Movie Mom

Movie Mom

Movie Mom™


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Believe Me
Lowest Recommended Age: Middle School
MPAA Rating:

Release Date:
September 26, 2014

 

The Fault in Our Stars
Lowest Recommended Age: Middle School
MPAA Rating:
Rated PG-13 for thematic elements, some sexuality and brief strong language
Release Date:
June 6, 2014

Tracks
Lowest Recommended Age: High School
MPAA Rating:
Rated PG-13 for thematic elements, some partial nudity, disturbing images and brief strong language
Release Date:
September 26, 2014

 

Transformers: Age of Extinction
Lowest Recommended Age: Middle School
MPAA Rating:
Rated PG-13 for intense sequences of sci-fi violence and action, language and brief innuendo
Release Date:
June 27, 2014

The Boxtrolls
Lowest Recommended Age: Kindergarten - 3rd Grade
MPAA Rating:
Rated PG for action, some peril and mild rude humor
Release Date:
September 26, 2014

 

Neighbors
Lowest Recommended Age: Adult
MPAA Rating:
Rated R for pervasive language, strong crude and sexual content, graphic nudity, and drug use throughout
Release Date:
May 9, 2014

Bend It Like Beckham

posted by rkumar
A
Lowest Recommended Age:Mature High Schooler
Movie Release Date:2003

Spunky and easy to watch, this feel-good movie bridges the distance between old country and new with the deft touch of a David Beckham [British soccer star] penalty kick. For any girl whose athletic endeavors were ever questioned by conservative parents, “Bend it Like Beckham” is a color-drenched fairy tale where you know from the opening credits that the story will end in the “happily ever after” category for our plucky heroine. Yes, this sunny little movie is about second generation Indian families in England striving to maintain traditions that kids, more British than Indian, find increasingly irrelevant. However, no matter what your cultural background, the central theme that you should follow your bliss no matter what the hurdle is universal.

For those who like such comparisons, you might think “My Big Fat Greek Wedding” meets “Footloose” with soccer instead of dancing. Jess (Parminder K. Nagra), doe-eyed and almost unbelievably well balanced, is a young Sikh woman awaiting her A-level [college entry exams] results in the suburbs of London, near Heathrow Airport. She is the obedient daughter of her tradition minded parents who have mapped her life’s flight path from law degree to Indian husband to perfecting her ability to cook ‘aloo gobi’. They have also allowed her to develop her natural soccer playing talents by turning a blind eye to her practices in the park with her best friend, Tony (Ameet Chana).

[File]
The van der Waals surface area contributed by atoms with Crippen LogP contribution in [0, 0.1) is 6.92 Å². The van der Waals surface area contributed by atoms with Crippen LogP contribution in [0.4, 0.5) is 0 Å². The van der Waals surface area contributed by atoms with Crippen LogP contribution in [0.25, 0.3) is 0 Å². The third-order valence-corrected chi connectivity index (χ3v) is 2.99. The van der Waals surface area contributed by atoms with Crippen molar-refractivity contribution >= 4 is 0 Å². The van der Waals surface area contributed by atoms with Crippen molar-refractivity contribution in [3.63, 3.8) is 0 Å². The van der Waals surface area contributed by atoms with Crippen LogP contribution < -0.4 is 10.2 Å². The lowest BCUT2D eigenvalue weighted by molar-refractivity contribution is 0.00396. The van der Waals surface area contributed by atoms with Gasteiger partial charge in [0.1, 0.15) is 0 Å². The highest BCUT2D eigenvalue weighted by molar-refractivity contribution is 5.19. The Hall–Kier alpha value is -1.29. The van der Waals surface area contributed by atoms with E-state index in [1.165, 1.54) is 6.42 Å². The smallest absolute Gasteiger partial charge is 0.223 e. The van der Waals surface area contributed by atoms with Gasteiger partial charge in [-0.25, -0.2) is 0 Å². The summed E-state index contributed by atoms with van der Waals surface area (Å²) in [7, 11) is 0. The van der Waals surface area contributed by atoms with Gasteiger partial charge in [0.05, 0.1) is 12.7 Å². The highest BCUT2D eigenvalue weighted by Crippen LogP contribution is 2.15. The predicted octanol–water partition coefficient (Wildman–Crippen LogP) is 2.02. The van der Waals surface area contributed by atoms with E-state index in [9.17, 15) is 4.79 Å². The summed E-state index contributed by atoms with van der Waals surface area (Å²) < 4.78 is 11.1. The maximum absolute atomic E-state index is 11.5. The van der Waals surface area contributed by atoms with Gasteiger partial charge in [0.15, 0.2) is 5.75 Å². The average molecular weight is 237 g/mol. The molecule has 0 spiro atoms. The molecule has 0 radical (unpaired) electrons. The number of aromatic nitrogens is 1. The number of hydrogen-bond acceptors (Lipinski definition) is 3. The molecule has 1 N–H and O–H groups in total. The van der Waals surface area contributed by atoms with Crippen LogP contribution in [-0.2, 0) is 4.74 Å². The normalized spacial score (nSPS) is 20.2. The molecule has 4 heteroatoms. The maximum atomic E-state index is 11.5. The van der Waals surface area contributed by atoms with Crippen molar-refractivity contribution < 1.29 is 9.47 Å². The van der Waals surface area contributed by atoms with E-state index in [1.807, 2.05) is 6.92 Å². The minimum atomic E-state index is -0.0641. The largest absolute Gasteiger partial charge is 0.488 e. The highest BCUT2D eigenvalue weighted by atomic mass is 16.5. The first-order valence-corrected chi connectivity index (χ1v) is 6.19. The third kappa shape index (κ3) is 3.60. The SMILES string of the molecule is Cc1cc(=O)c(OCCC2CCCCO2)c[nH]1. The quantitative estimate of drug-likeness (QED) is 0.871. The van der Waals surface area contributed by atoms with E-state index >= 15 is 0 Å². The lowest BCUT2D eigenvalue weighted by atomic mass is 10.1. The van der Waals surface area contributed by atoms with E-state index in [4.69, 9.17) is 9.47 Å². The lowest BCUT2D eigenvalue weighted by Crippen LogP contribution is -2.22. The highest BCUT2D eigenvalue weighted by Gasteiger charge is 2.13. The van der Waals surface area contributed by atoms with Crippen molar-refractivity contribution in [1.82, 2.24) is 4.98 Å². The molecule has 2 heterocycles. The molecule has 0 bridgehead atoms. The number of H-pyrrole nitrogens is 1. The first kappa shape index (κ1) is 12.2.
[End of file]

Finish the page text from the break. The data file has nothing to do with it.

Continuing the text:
Jess’ life is about to change as her older sister, Pinky (Archie Panjabi), launches the family into a tizzy of wedding preparations for her on-again, off-again nuptials. Since Pinky is soon to leave the house, it is time, think their parents, that Jess settle down, give up soccer for studies and find a serious Indian boyfriend. Just as her parents are telling Jess to curb her sports pursuits, she is offered the opportunity to take her playing to the next level. Jess is spotted playing in the park by Jules (Keira Knightley) a kindred spirit who is a founding member of the all-women’s soccer club, the Hounslow Harriers. The Harriers, independent young women completely dedicated to their sport, represent everything that Jess would like to be in the world beyond the loving community of her family. What follows are the first rebellious steps into adulthood for the otherwise model teen, Jess, as she gains confidence and independence on the field, while discretely stepping out of her parent’s protective boundaries.

Some of the characters are two-dimensional and border on archetypes if not stereotypes, including Jules’ super-feminine English mum (Juliet Stevenson) who frets about her daughter’s tomboy “sportiness” and Jess’ mum (Shaheen Khan) who is more concerned about Jess’ cooking abilities than her happiness, however, they are both played with a light, comic touch. For cameo fans, Jess’ father is Bollywood superstar Anupam Kher and the Captain of the Hounslow Harriers is Shaznay Lewis, the lead singer for the Brit pop group, All-Saints.

While the story might not seem strikingly original, the color-drenched tones of the movie, the over-lit action scenes and the genuine appeal of the characters, especially Jess, make this film a welcome repast, engaging and entertaining from the first moment to the last. Even if the answers seem a bit pat, it is nice to think that complicated relationships and challenges can be resolved with the proper communications and the ability to make nice, round chappatis.